In this stranger-than-fiction doco, we meet six brothers who have spent their entire lives locked by their father into their Manhattan apartment – where they watch movies obsessively and film their own ingenious re-enactments.
Screened as part of NZIFF 2015
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The winner of the Documentary Grand Jury Prize at Sundance this year, Crystal Moselle’s film delves into the bizarrely sheltered lives of six brothers whose father has confined them (and their sister) since birth to the tiny rooms of their Lower East Side apartment. What these boys know about social interaction they’ve learned from watching movies – thousands of them – and filming ingenious, homemade re-creations of their favourites. (Reservoir Dogs looms large: it offers each of them a major role.) Moselle draws on a vast video archive of their housebound lives to delight and disturb us in equal measure, but her portrait is a gently hopeful one, capturing them at a moment when the tyrannical grip of their father is faltering and they are making tentative forays into the world outside.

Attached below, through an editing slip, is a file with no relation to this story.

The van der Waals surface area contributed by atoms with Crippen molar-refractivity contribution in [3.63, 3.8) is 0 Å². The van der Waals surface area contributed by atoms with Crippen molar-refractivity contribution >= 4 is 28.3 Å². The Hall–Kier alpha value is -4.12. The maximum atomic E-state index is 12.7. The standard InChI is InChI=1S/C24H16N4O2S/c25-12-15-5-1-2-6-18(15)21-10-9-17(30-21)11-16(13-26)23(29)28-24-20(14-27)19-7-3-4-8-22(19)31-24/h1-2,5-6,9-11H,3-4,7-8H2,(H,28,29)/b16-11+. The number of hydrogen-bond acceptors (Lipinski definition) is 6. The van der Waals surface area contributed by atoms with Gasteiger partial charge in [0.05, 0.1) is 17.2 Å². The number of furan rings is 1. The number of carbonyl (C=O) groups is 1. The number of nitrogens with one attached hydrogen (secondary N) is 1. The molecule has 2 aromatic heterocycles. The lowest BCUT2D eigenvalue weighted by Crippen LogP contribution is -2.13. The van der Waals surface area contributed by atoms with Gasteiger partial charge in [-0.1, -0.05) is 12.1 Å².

“The Wolfpack indeed has much to say about fandom, the reciprocal bonds between consumption and production, the nightmarish consequences of unchecked patriarchy, and, especially, the pathological evils of insularity (it may be one of the greatest films ever made on this theme).” — Blake Williams, Cinema Scope